Monday, December 05, 2005

Mixed Feelings About Narnia

UPDATE: I want you to like this film and to take many many people to it. Please read the far superior reivew at AICN. Oh, and the whole Christian thing is so blown out of proportion. No one writes articles on how "The Game" and "The Matrix" affected the EST community, or how "Star Wars" converted people to Taoism. Freaking ridiculous.

I really wanted to love it. Me and this film have BAGGAGE, from my memories of reading it with mom in third grade to the poster I brought from comic-con straight to her hospital wall, to the anger that she's not here to see it with me. Not sure if I wasn't able to suspend disbelief on the first viewing because I know the source material so well, or because the FX were unconvincing and a tad awkward. The script was fine; definitely covered most important moments of the book. The kids' acting was a little uneven, but better than most.

My biggest problems were the talking animals looking strange, and that the majority of digital shots were during the day. I kept coming out of the movie, looking at the shortcomings of the digital art. And I hate to say it, but I didn't believe Aslan. It really bugged me that his right side of his face looked a little smashed in, and that he wasn't white. REALLY bugged me that he wasn't white. I just don't understand the choice. The digital polar bears and unicorn were white and looked much better, so it must have been some misguided choice not based on technology. He needed to be more special, emanating light. A regular lion was too easy to compare to a real one, or even a cartoon one like The Lion King.

Lucy was fantastic, and so was Mr. Tumnus.

Tilda Swinton was her usual effing amazing, badass self. Girl crush. She was just killer.

I'd like to see the movie again with a crowd of children. My preview crowd was adults grumbling about how they hadn't read the book. Some jackass behind me compared it to the Little House on the Prairie series. Wanted to leap over my seat and throttle him with a lion's roar.

The other thing I keep thinking is who is their audience? Seems like it's exclusively for ten year olds. Not the filmmakers' fault really, because they were faithful to the book. Giddily, awe-ishly faithful. Never seen grown WETA men cry at Comic-con presentation before. But the first half of the movie is too childish for eleven year olds and up, because the ones I know are watching Lord of the Rings and Resident Evil. And anything younger than ten would enjoy the first half of the movie, then probably wet their pants when Aslan is stabbed to death on the stone table and Ed and Peter lead the battle against the extras from Lord of the Rings. And if parents were so worried about the death in Goblet of Sex, then they maybe should be prepared for Ed to get "killed" on the battlefield.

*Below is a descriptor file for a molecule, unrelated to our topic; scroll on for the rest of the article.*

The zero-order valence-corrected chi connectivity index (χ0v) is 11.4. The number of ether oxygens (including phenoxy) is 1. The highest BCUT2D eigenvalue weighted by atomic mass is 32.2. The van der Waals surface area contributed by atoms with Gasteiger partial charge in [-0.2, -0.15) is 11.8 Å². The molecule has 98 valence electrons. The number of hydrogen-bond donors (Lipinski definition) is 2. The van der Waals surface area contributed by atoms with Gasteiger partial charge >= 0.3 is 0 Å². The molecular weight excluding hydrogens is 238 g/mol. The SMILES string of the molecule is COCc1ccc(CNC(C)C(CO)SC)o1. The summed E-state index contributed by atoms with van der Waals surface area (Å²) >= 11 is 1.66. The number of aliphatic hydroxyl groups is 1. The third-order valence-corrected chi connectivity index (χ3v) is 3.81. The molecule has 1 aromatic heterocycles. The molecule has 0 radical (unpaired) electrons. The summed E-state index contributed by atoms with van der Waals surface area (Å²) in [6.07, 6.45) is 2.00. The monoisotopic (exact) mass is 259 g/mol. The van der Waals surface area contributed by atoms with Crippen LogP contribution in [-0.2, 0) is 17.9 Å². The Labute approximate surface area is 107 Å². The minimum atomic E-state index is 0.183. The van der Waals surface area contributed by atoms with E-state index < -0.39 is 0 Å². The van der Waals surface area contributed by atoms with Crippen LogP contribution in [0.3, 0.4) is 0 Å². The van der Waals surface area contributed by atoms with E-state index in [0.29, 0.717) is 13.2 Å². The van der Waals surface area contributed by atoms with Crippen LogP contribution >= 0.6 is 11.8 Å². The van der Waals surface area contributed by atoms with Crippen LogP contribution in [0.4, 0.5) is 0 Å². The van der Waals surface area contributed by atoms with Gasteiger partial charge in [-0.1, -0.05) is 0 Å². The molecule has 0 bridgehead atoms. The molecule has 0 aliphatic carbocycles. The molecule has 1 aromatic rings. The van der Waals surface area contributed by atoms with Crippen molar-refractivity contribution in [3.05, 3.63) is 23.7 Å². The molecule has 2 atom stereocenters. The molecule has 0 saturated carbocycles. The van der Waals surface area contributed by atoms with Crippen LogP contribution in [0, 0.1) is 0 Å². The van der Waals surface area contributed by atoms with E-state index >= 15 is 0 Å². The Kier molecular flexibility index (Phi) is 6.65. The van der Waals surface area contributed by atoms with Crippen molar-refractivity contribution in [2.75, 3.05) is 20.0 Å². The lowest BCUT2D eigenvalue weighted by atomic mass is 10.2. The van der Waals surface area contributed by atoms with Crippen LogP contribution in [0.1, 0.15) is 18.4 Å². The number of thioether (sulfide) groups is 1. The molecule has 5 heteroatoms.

I don't know, I don't know. I'm fretting. I'd really like to see the movie do great.

It's hard though, because some of the most vivid memories I have of the book are things like the description of Lucy riding Aslan, her fingers intertwining in his mane as she buried her face in it and just felt safe and protected and loved by her god. That just wasn't there in the movie, and really, how could it be? But it's so important.

Emotionally, I didn't lose it. Pretty proud of that. Thought of mom a few times, mostly of her comment to me on her last day that she was ready to grab Aslan's mane. He was totally her spirit animal.

Got a small fishie from her. The Laura Engle jackass behind me wouldn't stop talking about how he'd just gotten back from visiting his uncle dying of terminal cancer, and what the "last hospital he would be at" was like, and how suprisingly lucid he was. Kept talking about it right up until the curtain opened for the credits. Come to think of it, that guy was lucky to get out of there alive. You never know what unstable nutjob blogger is sitting right in front of you during a movie, grieving her orphaned status.


Lynne said...

I seem to recall reading that we get fishes more often soon after a loved one's passing, than later. They're probably busy planning their next incarnation, or have already begun it.

Thought of getting a kitten?

Fun Joel said...

Interesting. I actually loved the special effects, and liked Aslan in particular. Though I can't say I had nearly the attachment to the books that you did.

Check out my review of the film at my blog! :-)

Anonymous said...

Wow. Deep review.

And I would have totally represented you had you decided to kick his insensitive ass.


PS -- CC chiming in:

Lucas correctly (although, not necessarily appropriately for his films) said that the reason some were disappointed with SW: TPM were that they were seeing it thru the eyes of adults they are NOW, rather than as the children they were THEN.